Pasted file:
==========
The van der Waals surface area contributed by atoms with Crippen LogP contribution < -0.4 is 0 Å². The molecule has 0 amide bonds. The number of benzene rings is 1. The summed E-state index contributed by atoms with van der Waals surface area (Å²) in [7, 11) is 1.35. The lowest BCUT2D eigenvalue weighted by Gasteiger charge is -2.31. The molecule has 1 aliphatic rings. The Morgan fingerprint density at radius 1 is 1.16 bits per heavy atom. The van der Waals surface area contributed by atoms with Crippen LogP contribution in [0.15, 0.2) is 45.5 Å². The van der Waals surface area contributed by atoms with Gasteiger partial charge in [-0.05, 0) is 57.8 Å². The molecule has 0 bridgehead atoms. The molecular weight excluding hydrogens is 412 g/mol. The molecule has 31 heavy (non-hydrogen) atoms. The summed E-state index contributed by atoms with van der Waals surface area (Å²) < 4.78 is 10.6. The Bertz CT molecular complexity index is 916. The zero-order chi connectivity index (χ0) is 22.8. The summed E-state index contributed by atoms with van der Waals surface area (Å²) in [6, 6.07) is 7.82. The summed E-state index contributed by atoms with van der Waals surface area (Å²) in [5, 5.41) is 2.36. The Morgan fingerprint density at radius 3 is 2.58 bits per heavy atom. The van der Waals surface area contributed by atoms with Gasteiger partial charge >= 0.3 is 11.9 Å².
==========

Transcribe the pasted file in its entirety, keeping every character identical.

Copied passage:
The van der Waals surface area contributed by atoms with Crippen LogP contribution < -0.4 is 0 Å². The molecule has 0 amide bonds. The number of benzene rings is 1. The summed E-state index contributed by atoms with van der Waals surface area (Å²) in [7, 11) is 1.35. The lowest BCUT2D eigenvalue weighted by Gasteiger charge is -2.31. The molecule has 1 aliphatic rings. The Morgan fingerprint density at radius 1 is 1.16 bits per heavy atom. The van der Waals surface area contributed by atoms with Crippen LogP contribution in [0.15, 0.2) is 45.5 Å². The van der Waals surface area contributed by atoms with Gasteiger partial charge in [-0.05, 0) is 57.8 Å². The molecule has 0 bridgehead atoms. The molecular weight excluding hydrogens is 412 g/mol. The molecule has 31 heavy (non-hydrogen) atoms. The summed E-state index contributed by atoms with van der Waals surface area (Å²) < 4.78 is 10.6. The Bertz CT molecular complexity index is 916. The zero-order chi connectivity index (χ0) is 22.8. The summed E-state index contributed by atoms with van der Waals surface area (Å²) in [6, 6.07) is 7.82. The summed E-state index contributed by atoms with van der Waals surface area (Å²) in [5, 5.41) is 2.36. The Morgan fingerprint density at radius 3 is 2.58 bits per heavy atom. The van der Waals surface area contributed by atoms with Gasteiger partial charge >= 0.3 is 11.9 Å².